Many businesses make the mistake of believing the cost of oil is only what they see on the price tag. What they often fail to realize is that there are additional costs such as labor expenses that contribute more to just the tag price. A $5 gallon of gas can sometimes cost a business nearly 40x that when considering the labor involved to making the gas function appropriately.
Every business is interested in optimizing their cost effectiveness, especially in regards to machinery. This requires each piece of equipment to be performing at optimal levels. Which requires maintenance such as proper lubrication and completing regular oil changes. Finding a schedule that allows all equipment to be serviced regularly while still partaking in operations is difficult. With this post and accompanying infographic, the process of identifying hidden costs due to mismanaged lubrication in industrial settings will be detailed.
One of the hidden costs that would otherwise be not considered are the unnecessary oil changes organizations conduct. Organizations often schedule an oil change in hopes that it’ll resolve a problem that’s entirely unrelated to an oil change. Organizations waste valuable resources and time by doing this. Worse of, though, they’re emitting additional hazardous waste into to the environment.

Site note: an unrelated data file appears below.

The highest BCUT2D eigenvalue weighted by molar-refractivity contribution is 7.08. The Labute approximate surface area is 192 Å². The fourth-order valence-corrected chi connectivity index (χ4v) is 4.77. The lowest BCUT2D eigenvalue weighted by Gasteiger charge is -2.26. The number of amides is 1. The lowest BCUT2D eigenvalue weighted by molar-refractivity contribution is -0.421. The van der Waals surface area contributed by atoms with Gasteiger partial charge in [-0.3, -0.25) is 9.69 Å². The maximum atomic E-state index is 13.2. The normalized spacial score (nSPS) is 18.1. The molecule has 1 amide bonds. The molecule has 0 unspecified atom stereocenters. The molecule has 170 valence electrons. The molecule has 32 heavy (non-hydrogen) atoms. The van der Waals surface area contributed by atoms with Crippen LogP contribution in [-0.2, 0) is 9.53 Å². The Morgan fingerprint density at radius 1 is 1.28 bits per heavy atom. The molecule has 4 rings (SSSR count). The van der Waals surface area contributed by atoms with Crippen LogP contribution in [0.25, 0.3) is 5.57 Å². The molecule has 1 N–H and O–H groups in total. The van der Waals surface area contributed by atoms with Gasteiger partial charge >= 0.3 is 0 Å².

Though they may not seem hidden, damage costs are often extremely expensive for organizations to resolve. Often times these damages are related to over or under-filling the sump or reservoir, introducing contaminated or incorrect product and even cross threading a drain plug. The true hidden costs of this damage come in the form maintenance and subsequent downtime. In addition, these costs can also rack up administrative purchasing costs, storage, handling and testing costs for an organization.
Equipment failure is also another hidden cost in that the damages will require maintenance to resolve, but if they’re not resolved, the equipment remains incapable of operating. When considering the most common reason for machine malfunctions, organizations should be weary of bearing issues. Nearly half of all machine failures are a result of improper lubrication or re-lubrication of bearings. Though organizations may be tempted to replace the bearings, shafting or motors of a machine, if nothing is fixed despite the investment, that loss of capital can be detrimental.
For any organization struggling with their lubrication needs or misunderstanding the needs of their machinery, here are some closing tips. Taking a preventive approach could look something like re-engineering fixtures with better seals or filtration equipment. Alternatively, taking current machinery and making improvements such as cutting-edge seals can also help reduce machine downtime. If your organization was hoping to learn more about some of the hidden costs associated with poor lubrication, please take a moment to check out the infographic paired alongside this post. Courtesy of Isomag.